Best Spots for Backyard Cocktails

IMG_1055

Though I’m fairly confident in my NYC expert status, I do have a blind spot: bars. I’m not a big bar hopper. I’m not always aware of the coolest dive bar with the just-surly-enough bartenders or the latest microbrewery bar with the 3 dozen beer taps. I do love well-made cocktails, though. And, I love drinking them outdoors in snazzy backyards come summertime. It’s a quintessential New York warm weather experience. Below, a list of places to check out.

Weather Up: A moody upscale bar in Prospect Heights with delicious, well-priced cocktails. The drinks take a while (a good sign, I think?), but you can wait in the string bulb-lit, verdant backyard, which has ample seating. Thanks to the vegetation and the Brooklyn humidity, it can get muggy back here. Take advantage of the bug spray at the yard’s entrance!

June: This Cobble Hill newcomer is winning fans all over the city. The thoughtful interior is downright beautiful, the small plates are delicious, and the natural wines are unique. The cocktails, which feature uncommon ingredients (just ask and the waitress will explain), are strong and tasty. Did I mention the prices are reasonable? The backyard, which wasn’t completed when things first started to warm up, is now ready for the spotlight.

Leyenda: Cobble Hill seems like the place to drink this summer. This new bar on Smith Street from cocktail maven Julie Rainer and aptly named partner and rising star Ivy Mix, has all the makings of a summer hotspot: an extensive list of creative Latin American-inspired cocktails and punches, tasty small plates from acclaimed chef Sue Torres, and a bare-bones, but pretty backyard perfect for a friend date.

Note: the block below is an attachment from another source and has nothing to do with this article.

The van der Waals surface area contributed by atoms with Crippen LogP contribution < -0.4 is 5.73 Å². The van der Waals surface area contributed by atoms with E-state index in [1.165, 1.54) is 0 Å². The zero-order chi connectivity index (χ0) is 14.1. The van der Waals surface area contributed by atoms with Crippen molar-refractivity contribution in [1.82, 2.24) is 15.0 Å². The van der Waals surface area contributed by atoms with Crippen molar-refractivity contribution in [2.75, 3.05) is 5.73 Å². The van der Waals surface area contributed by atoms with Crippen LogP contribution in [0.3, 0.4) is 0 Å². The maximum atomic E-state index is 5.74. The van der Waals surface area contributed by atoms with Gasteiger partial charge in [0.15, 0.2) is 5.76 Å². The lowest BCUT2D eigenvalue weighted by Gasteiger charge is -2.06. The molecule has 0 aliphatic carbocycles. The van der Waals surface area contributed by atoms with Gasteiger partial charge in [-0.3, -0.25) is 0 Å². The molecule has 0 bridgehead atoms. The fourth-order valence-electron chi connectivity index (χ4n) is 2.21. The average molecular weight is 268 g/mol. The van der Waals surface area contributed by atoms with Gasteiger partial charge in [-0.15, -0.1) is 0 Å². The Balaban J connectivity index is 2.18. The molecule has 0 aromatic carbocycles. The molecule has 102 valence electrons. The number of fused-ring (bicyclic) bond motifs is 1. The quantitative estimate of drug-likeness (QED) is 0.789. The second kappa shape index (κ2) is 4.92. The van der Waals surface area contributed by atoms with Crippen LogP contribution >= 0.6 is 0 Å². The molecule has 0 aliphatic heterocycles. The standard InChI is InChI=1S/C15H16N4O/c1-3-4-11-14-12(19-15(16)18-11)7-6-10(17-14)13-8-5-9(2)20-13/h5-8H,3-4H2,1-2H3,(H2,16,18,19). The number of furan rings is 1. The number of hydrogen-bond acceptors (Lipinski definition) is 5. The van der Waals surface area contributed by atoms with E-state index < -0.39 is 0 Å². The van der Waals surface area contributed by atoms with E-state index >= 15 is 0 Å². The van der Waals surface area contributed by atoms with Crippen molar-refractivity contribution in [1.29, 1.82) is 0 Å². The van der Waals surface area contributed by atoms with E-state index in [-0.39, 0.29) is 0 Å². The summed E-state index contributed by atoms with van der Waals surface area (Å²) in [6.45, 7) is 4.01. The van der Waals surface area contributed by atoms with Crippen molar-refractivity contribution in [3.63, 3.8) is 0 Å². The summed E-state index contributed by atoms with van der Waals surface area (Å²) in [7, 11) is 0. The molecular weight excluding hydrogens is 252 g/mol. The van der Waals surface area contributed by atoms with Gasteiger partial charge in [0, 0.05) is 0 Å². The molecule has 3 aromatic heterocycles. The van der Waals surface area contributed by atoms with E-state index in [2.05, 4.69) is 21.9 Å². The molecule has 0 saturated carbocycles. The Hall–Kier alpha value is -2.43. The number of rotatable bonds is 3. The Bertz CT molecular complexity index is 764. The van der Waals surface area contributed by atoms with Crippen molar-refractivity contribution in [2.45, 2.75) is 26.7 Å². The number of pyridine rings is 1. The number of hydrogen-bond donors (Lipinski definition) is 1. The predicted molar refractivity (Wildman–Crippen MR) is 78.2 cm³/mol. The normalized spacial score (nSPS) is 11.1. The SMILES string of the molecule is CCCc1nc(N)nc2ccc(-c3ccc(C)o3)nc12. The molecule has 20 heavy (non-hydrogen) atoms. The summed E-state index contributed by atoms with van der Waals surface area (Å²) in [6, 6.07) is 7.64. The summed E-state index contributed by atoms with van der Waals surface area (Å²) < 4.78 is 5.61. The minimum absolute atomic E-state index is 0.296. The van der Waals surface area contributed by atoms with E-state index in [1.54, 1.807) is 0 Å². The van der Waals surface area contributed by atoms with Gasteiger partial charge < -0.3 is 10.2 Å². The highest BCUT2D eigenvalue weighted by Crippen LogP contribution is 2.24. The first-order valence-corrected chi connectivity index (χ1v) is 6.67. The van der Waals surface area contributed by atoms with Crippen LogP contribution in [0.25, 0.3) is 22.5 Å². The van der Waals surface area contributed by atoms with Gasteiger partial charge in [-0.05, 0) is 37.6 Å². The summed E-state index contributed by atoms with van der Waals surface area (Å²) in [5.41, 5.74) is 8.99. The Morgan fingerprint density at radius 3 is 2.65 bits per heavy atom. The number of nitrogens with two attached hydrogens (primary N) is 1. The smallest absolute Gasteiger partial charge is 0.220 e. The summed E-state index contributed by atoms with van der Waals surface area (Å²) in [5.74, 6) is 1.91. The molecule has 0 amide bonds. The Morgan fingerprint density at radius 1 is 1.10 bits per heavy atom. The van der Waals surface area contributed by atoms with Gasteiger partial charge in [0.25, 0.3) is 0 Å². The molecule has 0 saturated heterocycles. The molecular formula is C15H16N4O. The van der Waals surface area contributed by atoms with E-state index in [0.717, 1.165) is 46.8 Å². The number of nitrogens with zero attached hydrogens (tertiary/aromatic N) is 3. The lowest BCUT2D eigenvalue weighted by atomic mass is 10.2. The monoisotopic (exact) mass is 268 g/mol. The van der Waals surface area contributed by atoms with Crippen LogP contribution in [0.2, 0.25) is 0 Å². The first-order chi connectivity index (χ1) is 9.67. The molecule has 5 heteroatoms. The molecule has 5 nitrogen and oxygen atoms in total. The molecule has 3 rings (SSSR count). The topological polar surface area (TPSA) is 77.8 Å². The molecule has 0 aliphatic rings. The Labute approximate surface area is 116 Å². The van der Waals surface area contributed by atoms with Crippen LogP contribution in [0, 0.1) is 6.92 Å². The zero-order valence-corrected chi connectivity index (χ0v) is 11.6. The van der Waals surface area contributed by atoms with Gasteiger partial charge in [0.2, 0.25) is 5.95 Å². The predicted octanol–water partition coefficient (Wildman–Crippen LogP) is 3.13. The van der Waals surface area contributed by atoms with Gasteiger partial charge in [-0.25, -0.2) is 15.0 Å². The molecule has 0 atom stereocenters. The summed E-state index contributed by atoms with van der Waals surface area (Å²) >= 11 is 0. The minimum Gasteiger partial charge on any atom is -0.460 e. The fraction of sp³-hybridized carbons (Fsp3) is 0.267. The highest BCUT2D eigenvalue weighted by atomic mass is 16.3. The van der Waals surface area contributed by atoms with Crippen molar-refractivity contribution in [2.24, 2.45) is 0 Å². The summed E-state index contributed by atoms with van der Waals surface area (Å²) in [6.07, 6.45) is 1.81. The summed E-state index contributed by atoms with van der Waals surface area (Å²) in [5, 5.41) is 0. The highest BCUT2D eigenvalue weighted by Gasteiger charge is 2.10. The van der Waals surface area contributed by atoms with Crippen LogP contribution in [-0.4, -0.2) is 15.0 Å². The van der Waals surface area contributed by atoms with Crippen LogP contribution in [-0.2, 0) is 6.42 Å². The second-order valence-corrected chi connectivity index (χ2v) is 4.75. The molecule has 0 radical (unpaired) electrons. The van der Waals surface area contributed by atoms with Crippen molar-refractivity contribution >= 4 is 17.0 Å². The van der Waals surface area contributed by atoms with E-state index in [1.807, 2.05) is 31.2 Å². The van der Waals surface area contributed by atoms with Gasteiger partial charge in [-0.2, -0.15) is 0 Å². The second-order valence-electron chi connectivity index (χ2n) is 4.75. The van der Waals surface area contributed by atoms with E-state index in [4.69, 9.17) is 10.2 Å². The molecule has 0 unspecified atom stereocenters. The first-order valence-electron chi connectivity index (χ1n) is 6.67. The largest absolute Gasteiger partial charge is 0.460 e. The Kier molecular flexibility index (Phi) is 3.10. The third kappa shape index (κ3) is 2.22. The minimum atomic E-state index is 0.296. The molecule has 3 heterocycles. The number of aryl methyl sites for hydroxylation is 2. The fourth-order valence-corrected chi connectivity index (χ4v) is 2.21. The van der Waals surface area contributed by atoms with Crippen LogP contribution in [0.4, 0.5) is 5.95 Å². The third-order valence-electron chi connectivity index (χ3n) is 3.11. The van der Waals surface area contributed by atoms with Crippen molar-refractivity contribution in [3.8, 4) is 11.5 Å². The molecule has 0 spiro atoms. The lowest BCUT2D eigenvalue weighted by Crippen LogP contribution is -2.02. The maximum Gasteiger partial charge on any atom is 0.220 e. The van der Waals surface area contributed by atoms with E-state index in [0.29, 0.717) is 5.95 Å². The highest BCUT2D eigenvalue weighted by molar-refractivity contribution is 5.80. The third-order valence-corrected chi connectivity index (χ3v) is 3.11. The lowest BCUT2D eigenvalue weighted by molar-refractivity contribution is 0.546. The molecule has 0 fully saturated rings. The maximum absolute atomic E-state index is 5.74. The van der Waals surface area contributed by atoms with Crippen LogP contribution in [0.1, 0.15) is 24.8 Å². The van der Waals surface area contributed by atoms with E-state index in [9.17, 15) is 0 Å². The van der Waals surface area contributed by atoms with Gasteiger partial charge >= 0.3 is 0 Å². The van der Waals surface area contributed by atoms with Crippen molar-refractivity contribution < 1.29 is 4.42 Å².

Blueprint: A cozy, low-key place to grab a backyard cocktail in Park Slope. There’s a varied cocktail list with agreeable prices and small plates for soaking up the booze. A comfortable, dates-heavy garden space makes this a very adult, very 30-something place to imbibe. (Park Slope dope!)

Tooker Alley: They take their drinks very seriously at this Prospect Heights watering hole (binder menu, orchid garnishes), but the bar, especially on weekdays is void of pretension. The retro outdoor space with green plastic chair and twinkling lights amps up the casual factor.

Huckleberry Bar: The lush yard at this East Williamsburg cocktail bar is a haven in a not-very-tree-filled part of Brooklyn. They’ve been open for 8 years, so they’ve had some time to hone their craft. Unlike similar establishments that close their yards before midnight, this yard stays open until 1 a.m.

The Raines Law Room: This Flatiron destination is best avoided on weekends, when waits can be cruel. Weekday evenings, though, it’s great for an expertly made, albeit very pricey, cocktail with a friend or date. The back garden is teeny, but lovely.

Maison Premiere: With unique cocktails and the most extensive $1 oyster happy hour in the city, this Williamsburg bar/restaurant fills up fast on weekday afternoons. Get here early, by 5 p.m., to guarantee a spot. The outdoor space, with its pergolas, greenery and white wrought iron tables and chairs is transportive. (Fair warning: mosquitos abound.)

Lavender Lake: Ah, the Gowanus–the polluted waterway that’s attracting loads of development along its banks (only in New York?). What the area does provide is space, and there’s loads of it at this chill, expansive bar. Come early to snag a table with an umbrella and wile away the afternoon with a refreshing cocktail and some fried brussels sprouts.

Mulberry Project: If Maison Premiere transports you to seaside France, the backyard (named La Isla Escondida) at this Little Italy lounge makes you feel as though you’ve hopped a super quick flight to coastal Mexico. Graphic murals, bright green artificial turf, multicolored tile and straw thatch couple with fuchsia and lime-hued cocktails to create a vibe that’s anywhere but NYC.